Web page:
It was always interesting to participate in discussions about music therapy for adults with disabilities in my master’s program, because even as I thought about how I could be of assistance to that population, I had to recognize that I could actually be considered a part of that population. What could music therapy do, or have done, for me as a blind person?
For children who are born blind, or lose their sight at an early age, music therapy can be a powerful tool for teaching valuable skills and redirecting negative behaviors before they become ingrained.
Common “blindisms”, such as eye-pressing or rocking, may be reduced. Social skills, such as directing one’s gaze, learning to hear body language, and developing one’s own gestural communication can be improved. It may also aid blind or visually impaired children in developing motor skills, learning to identify and discriminate between sounds, and learning to use auditory cues for orientation and navigation.
Blindness can often be associated with isolation and social exclusion. In addition to teaching essential social cues, music therapy provides an opportunity for quality social interaction. This is true regardless of age or ability level.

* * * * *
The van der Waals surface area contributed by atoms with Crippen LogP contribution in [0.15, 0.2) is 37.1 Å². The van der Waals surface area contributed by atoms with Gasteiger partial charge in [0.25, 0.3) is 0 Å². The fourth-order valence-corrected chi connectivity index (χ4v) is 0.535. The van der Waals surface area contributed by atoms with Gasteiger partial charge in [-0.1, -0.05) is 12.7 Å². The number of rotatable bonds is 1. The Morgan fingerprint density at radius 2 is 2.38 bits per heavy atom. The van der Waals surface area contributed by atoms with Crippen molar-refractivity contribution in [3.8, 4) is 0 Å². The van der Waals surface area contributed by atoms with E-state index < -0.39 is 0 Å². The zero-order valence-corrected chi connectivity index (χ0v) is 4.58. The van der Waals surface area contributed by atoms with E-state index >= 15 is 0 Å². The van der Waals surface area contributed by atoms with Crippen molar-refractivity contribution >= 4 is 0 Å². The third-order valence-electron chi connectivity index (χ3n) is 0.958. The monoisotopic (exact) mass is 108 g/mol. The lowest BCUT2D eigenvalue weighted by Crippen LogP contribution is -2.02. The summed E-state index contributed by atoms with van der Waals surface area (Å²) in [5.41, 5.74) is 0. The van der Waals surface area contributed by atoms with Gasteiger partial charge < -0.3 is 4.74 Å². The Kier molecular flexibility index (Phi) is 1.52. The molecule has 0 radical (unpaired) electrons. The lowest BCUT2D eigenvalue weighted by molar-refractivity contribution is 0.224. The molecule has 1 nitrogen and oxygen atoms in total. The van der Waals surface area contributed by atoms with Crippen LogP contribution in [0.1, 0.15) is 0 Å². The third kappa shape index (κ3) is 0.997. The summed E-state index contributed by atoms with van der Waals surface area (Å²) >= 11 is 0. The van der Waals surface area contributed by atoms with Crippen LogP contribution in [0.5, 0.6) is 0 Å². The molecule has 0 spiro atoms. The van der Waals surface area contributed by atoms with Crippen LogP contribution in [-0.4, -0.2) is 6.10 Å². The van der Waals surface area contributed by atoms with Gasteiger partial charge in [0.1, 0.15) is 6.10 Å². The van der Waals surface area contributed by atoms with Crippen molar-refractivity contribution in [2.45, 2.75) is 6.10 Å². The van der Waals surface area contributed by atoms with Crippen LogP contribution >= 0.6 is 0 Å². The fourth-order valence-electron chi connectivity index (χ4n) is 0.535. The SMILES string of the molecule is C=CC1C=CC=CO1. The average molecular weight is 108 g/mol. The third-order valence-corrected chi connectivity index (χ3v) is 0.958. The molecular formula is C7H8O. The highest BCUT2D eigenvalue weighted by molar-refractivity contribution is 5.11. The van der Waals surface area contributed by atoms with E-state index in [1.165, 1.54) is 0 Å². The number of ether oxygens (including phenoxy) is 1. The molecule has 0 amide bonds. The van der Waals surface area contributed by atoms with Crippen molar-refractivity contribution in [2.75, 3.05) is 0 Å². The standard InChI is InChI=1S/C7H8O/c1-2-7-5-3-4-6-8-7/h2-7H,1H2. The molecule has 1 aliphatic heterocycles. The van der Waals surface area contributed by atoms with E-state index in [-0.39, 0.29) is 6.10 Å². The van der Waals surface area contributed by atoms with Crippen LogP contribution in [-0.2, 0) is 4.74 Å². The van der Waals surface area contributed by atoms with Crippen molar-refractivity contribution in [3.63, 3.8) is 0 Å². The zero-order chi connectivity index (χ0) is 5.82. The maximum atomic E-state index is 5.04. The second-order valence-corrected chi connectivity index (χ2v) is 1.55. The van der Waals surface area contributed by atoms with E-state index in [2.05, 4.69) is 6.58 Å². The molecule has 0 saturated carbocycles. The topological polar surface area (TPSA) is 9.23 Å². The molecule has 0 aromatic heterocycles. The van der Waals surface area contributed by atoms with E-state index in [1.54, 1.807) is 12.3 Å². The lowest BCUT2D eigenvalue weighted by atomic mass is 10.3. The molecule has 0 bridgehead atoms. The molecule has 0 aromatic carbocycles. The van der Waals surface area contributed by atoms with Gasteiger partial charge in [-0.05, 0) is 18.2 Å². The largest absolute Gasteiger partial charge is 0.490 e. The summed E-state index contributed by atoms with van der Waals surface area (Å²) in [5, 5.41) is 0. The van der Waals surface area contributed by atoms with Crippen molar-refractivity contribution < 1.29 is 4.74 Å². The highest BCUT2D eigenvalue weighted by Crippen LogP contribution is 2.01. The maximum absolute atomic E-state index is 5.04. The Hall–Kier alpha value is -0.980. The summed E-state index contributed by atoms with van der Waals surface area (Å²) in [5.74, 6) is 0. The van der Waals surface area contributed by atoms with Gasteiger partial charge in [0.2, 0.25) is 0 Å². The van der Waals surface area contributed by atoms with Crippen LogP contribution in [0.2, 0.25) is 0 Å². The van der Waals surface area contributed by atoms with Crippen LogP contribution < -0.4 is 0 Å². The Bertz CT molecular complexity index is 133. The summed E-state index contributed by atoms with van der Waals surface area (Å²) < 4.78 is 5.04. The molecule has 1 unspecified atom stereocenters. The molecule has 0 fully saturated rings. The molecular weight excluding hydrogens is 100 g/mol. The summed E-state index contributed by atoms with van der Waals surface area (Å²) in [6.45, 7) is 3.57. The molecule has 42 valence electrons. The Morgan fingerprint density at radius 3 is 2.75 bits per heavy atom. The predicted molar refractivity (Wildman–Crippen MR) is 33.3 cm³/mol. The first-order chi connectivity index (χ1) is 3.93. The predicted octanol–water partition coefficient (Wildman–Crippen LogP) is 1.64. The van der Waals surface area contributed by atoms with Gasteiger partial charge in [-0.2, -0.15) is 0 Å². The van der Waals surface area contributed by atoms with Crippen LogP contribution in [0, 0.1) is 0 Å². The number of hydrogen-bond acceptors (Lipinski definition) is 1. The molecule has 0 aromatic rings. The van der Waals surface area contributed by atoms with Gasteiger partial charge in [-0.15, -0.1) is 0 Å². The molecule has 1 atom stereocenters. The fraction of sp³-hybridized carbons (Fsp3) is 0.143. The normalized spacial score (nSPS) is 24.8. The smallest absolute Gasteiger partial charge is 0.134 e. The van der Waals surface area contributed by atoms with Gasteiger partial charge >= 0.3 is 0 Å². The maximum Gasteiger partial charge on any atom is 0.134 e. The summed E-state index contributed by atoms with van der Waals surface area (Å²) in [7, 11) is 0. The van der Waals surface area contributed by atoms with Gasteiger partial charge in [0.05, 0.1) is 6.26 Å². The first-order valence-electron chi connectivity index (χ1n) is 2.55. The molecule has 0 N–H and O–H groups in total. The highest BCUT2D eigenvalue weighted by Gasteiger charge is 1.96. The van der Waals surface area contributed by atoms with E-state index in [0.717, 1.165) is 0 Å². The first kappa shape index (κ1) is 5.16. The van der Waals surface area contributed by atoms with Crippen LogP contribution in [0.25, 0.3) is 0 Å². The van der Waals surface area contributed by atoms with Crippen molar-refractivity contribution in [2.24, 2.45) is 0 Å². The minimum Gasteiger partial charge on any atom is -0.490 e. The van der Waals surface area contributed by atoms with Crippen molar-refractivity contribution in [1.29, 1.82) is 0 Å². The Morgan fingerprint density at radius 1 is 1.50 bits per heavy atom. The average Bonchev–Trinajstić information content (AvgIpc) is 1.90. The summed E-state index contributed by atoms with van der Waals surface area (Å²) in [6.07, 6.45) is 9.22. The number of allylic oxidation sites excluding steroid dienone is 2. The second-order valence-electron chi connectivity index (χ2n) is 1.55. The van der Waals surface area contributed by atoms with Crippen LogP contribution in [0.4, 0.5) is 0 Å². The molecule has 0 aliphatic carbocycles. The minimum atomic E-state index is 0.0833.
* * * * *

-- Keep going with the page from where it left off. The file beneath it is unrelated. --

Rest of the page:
Whether working with a child at 7, or an adult of 50, confidence in one’s skills as a blind person is hugely important, and could be the difference between a fulfilling, independent life, and an empty existence trapped at home. Participation in music therapy has been shown to develop confidence in other populations, and could certainly be applied in this context as well.
Creativity and adaptability
Disability in general always brings challenges, but it’s the way that one responds to those challenges that makes all the difference. An ability to problem solve, find new ways to do old things is an invaluable skill. Musical improvisation and collaboration may be one way to improve in this.
Coping with grief, depression, and anxiety as the result of vision loss
Losing one’s sight is traumatic in and of itself, and depending on the cause of vision loss, can also be associated with other traumas that need to be addressed. Music therapy offers an opportunity for creative self-expression and a healthy option for working through difficult emotions in a safe space.
Looking back, I know I could have benefited greatly from music therapy in the ways I’ve mentioned. Indeed, I think I have benefited in some of those ways even just from participating in music therapy as a student and practitioner.
If you or your child are blind or visually impaired and would like to explore music therapy further, feel free to get in touch by emailing:
Visiting our facebook page, or contacting another music therapist in your area.
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